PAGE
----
A Day at the Funeral
Yesterday seemed like an eternity. I went to my great aunts funeral.
I woke up at 6:30a.m., which hasnt happened in a very long time, but I dont think that is the reason. I get on the train to go meet my mother and brother under the clock at Grand Central Station. On my way to meet them, I find myself standing in an over-crowded train full of people about to start their grey everyday. During the entire ride, I stand thinking to myself, Im going to a funeral today over and over in my mind. Somehow this gives me a sense of contentment.
We meet at the station and board a train headed for Yonkers. When we arrive at the Ludlow station we start to walk around my mothers old neighborhood. She tells my brother and I how she would spend summers up there every year as a child. She shows us where she did what and we saw buildings that were no longer standing. Hearing the stories and seeing the urban decay around us is as if Mother Nature knows why we are there. We eventually make our way to the church, arriving early for the service.
Soon afterward people file in, followed by a coffin, and the mass begins. I sit in the church and observe a rotation of familiar and unfamiliar people cry. Their cries are a release of their pain that drifts up into the stale air of the church, all for the love of my great aunt.
The emotions in the church are visible to me and I feel my over-exhausted body absorb them. It is as though the pain leaving the mourners, has nowhere to go but in me. After the mass we move to the grave sight and then off to a delicious Italian lunch. Seems bizarre to be hungry, but I am. I had farfalli with chicken and broccoli; it was delicious. After lunch, my mother and I say our goodbyes and I head back to the city. I arrive completely exhausted, with nothing to do. I decide to go to school and talk to my professor. I missed his class that day and thought I would pick up some art supplies on my way to see him. The time I spend at school is a foggy memory, although seemingly unpleasant. The other students are finishing class, cleaning up their stations, walking back and forth, fully absorbed in their day. This is too much stimulation for my already full heart and brain, so I leave school and head home.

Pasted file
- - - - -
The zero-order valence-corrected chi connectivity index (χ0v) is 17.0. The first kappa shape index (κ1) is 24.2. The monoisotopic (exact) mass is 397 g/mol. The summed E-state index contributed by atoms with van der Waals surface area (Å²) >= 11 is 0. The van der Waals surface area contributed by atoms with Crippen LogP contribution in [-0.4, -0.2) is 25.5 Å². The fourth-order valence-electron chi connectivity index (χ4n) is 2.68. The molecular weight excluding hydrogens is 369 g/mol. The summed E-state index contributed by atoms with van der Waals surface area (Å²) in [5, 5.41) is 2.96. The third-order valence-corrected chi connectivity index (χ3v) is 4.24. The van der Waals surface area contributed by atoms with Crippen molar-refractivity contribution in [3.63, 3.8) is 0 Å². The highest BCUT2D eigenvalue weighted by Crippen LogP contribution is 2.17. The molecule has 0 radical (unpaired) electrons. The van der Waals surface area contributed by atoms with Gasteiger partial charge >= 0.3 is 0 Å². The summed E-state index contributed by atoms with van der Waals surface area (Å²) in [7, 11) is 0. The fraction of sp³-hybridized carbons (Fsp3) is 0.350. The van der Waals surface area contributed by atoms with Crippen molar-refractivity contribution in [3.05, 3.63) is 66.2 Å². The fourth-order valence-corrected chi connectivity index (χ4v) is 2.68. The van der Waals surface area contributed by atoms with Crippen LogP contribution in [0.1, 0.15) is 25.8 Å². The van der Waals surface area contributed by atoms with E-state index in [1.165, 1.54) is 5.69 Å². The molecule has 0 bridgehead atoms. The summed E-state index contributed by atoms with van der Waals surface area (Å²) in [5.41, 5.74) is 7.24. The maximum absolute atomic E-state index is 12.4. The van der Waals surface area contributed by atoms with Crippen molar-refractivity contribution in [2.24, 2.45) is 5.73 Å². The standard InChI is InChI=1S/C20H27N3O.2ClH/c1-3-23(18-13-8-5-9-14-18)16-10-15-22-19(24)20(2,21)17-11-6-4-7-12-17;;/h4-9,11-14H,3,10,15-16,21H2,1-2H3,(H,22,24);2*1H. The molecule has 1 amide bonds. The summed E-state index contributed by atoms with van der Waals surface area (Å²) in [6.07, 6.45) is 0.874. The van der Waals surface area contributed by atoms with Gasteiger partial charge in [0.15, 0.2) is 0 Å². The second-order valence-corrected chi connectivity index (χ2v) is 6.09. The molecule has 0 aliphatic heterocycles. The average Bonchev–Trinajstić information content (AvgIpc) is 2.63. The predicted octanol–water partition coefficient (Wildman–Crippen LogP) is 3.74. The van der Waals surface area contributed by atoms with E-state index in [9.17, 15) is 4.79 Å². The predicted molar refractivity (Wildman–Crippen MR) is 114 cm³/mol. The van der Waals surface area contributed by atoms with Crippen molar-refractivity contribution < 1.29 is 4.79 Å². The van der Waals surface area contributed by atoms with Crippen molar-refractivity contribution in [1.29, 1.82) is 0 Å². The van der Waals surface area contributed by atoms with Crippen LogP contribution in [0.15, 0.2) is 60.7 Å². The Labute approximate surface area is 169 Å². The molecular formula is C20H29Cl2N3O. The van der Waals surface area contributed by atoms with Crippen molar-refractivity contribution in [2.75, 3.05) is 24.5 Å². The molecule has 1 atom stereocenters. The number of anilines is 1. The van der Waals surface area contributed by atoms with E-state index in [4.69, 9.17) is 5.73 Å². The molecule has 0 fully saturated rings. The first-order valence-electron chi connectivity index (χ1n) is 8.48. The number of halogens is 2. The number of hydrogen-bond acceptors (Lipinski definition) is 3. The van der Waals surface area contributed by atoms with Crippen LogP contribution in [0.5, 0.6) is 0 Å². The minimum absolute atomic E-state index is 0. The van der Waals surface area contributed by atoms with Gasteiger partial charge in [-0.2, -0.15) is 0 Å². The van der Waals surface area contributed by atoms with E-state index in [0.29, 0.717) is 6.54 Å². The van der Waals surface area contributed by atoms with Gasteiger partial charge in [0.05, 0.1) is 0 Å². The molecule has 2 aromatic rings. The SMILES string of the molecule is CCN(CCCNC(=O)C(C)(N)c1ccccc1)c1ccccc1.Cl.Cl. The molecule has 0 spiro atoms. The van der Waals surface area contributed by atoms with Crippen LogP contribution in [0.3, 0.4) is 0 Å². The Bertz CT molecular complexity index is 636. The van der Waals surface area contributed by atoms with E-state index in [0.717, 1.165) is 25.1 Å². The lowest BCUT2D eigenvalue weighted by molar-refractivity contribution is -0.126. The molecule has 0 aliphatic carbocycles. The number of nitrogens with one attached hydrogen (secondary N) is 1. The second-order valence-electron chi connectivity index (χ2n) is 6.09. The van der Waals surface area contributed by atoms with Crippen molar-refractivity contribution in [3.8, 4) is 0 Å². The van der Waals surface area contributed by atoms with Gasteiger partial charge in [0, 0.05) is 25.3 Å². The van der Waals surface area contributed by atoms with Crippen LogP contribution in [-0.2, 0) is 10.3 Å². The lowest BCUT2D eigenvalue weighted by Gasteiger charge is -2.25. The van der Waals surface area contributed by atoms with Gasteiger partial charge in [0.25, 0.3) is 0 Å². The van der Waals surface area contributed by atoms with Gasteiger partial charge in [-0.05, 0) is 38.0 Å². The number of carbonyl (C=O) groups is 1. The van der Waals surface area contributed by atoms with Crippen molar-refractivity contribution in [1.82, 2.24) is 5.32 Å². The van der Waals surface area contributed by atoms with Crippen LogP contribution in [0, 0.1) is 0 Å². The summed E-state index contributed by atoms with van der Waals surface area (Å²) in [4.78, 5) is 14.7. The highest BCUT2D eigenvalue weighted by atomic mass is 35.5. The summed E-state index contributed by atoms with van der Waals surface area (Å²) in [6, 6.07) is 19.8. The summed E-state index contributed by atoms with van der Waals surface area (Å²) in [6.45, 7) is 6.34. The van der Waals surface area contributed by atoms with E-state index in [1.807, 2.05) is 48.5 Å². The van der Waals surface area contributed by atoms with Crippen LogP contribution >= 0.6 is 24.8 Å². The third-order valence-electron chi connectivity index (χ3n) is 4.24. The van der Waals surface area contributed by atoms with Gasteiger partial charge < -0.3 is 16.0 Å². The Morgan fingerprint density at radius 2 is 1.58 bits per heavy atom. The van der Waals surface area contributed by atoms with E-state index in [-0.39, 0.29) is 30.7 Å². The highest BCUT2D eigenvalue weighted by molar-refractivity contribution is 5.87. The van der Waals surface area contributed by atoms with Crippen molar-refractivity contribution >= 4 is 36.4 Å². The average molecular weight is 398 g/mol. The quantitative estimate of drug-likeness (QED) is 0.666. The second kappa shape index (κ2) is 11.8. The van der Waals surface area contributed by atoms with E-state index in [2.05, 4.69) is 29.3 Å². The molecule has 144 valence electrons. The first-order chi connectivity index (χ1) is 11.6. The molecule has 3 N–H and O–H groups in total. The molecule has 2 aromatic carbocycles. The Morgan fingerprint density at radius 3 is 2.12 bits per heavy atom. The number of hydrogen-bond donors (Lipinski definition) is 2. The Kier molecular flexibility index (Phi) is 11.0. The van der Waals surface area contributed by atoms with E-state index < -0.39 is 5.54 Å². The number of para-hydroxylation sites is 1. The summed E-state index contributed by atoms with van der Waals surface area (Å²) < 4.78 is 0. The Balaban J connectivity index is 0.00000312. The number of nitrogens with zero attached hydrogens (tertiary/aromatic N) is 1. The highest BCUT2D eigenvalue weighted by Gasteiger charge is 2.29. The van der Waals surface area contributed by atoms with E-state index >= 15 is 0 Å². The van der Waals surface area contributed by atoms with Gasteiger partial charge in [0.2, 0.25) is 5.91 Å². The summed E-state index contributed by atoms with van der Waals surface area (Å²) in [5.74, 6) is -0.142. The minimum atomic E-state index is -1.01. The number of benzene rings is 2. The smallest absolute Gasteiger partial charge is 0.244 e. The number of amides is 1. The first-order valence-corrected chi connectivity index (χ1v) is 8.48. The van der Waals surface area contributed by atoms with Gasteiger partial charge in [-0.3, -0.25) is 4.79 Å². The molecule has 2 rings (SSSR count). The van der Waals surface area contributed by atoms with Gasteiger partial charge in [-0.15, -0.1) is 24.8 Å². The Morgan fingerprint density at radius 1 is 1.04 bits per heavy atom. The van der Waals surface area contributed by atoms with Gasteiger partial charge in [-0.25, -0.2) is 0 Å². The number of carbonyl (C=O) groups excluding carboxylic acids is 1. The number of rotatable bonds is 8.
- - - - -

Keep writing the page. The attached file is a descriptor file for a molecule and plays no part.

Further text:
On my walk home I phone a friend to let her know I will not be able to meet with her tonight. She asks if I am okay, and of course I say yes, eluding the fact that I dont know how I really feel. She says, It sounds as though you just got in a fight with someone? How could she know that?
As a matter of fact, I did get into an argument with someone at school. How did she sense that over the phone? Was she inside my feelings? This is not the first time she has done this. I repeat these questions over and over in my mind until I reached my bedroom. When I closed the door it was as though that click of the door was turning on, in full force, all the emotions of the day and I begin to cry uncontrollably. The pain was so strong and intense I had no strength to stand and I fall over on my bed. I keep repeating out loud that I was in pain as though this would absolve me of it. I start to feel weak and worthless as though I didnt matter to anyone. There is no other emotion pulling me out of this. With the tears still wet on my face I decide to paint. Thirty minutes later I finish a painting. This work openly expresses my pain from that morning. It feels so good to be open, simple. From my vent, I take the complexity of pain and reduced it to simple words I am in pain! My release is raw and universal and it feels good. The pain from everyone in the church is encompassed in my painting. I have somehow absorbed all the emotions that day and it is too powerful for me to hold. I break down and release it. The rest of my night is pretty uneventful, considering the day that unfolded before it. I meet my mother and my brother again, but for dinner this time. We gorge ourselves with food and then I go home and sleep peacefully.